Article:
3. Compartment syndrome of the lower leg. Patient does not report classical compartment syndrome symptoms including onset during exercise with no paraesthesia, pain and foot slap. 
  4. Tibialis posterior tendinits. Tenderness along tibialis posterior most likely muscle tension related and previous MRI and US shows no real evidence of this. 
  5. Shin splints/Tibial stress. Previous MRIs discounted and no further increase in training volumes since then

Imaging

Vascular Duplex scan right leg

Duplex scanning demonstrates significant reflux at the right sapheno-femoral junction.

A duplex ultrasound combines;

  1. Traditional ultrasound with sonographic waves that bounce off blood vessels to create images
  2. Doppler ultrasound which records sound waves reflecting off moving objects, such as blood, to measure its speed and flow.

Sample image from the patient’s Duplex scan below. 

calf scan

Diagnosis

Chronic Venous Insufficiency related calf pain, primarily due to reflux at the right sapheno-femoral junction, with secondary varicose veins and calf cramping post exercise

Management

Medical

  • Patient asked to wear exercise skins during runs and medical grade compression stockings after runs. Patient experienced vast improvement in symptoms
  • Also asked to elevate the legs as much as possible after exercise
  • Patient offered radiofrequency ablation of the right saphenous vein as definitive medical treatment, but declined as symptoms had significantly improved

Rehabilitation

  • Focus placed on developing calf pump strength 
  • Alteratation of running training and patterns to reduce “time on feet” with more short interval training and variation of speed, distance and gradient

Patient Self monitoring tools

  • LBSM pain and symptom diary
  • LBSM load monitoring diary

Key Summary and learning points

  • Chronic venous insufficiency is very common above the age of 50 and should be considered as a cause for calf pain
  • Patient under the age of 50 with CVI should have other medical causes excluded e.g. DVT, compression masses
  • The most common cause of CVI is age related vein incompetence commonly at the sapheno-femoral and sapheno-popliteal junctions
  • DVT must always be considered
  • Diagnosis is usually made clinically but can be confirmed with Vascular Duplex ultrasound scanning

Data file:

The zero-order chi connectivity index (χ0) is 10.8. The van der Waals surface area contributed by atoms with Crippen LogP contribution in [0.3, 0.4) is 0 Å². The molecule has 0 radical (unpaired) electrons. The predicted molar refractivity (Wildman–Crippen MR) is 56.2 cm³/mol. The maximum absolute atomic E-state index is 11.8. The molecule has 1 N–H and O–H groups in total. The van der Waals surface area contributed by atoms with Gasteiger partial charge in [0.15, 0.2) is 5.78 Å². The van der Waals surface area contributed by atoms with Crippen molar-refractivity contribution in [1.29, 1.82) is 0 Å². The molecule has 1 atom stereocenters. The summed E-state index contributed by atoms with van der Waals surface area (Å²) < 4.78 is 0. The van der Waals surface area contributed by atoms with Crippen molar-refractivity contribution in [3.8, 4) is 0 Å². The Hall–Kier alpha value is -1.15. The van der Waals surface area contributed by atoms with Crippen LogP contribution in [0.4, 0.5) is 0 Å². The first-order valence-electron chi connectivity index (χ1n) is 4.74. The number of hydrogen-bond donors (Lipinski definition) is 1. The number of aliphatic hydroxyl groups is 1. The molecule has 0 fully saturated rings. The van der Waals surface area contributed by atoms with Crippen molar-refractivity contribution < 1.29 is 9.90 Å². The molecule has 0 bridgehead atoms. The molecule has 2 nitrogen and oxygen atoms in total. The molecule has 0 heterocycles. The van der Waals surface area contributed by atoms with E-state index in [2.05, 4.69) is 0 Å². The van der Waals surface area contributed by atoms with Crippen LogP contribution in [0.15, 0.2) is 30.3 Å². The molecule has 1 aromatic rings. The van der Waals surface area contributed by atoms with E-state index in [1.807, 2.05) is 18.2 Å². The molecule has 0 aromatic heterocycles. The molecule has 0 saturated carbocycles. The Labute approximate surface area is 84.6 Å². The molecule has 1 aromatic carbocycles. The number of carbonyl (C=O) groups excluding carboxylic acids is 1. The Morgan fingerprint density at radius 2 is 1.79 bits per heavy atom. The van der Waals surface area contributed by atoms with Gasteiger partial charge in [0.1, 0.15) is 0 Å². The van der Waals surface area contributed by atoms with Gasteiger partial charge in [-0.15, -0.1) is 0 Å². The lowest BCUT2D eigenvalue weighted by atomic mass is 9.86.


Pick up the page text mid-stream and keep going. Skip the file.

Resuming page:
• Compression stocks that measured and medical grade 1/2 are very effective in the treatement calf related pain due to CVI
  • Medical inverventions such as vein stripping and ablation are usually reserve for the more severe cases
  • Consider “time on feet” of your patients (particularly with runners) and try to adapt their exercise routines to reduce this

What are the signs and symptoms of chronic venous insufficiency?

Look out for the following signs and symptoms of Chronic venous insufficiency when assessing patients with lower leg and calf pain;

  • Achy or tired legs
  • Burning, tingling or “pins and needles” sensation in legs
  • Cramping in legs at night
  • Discolored skin reddish-brown
  • Oedema in lower legs and ankles, especially after standing a while or at the end of the day
  • Flaking or itching skin in legs or feet
  • Full or heavy feeling in legs
  • Leathery-looking skin in legs
  • Ulcers (open sores)
  • Varicose and varocosities veins
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    Orla Mulligan
    Administration and Social Media Manager
    Administration, LBSM

    Orla Mulligan is the administration and social media manager for LBSM. She has a strong background in sport having herself played netball at an elite standard for the U21s Northern Ireland team in the European Championships as well as the U21s competition for Saracen Mavericks.

    She understands youth sport pathways having herself played and training in the netball Kent regional pathway. She has a keen interest in most sports and a good understanding of how injury and illness can impact on the mind and body, as well as rehabilitation pathways.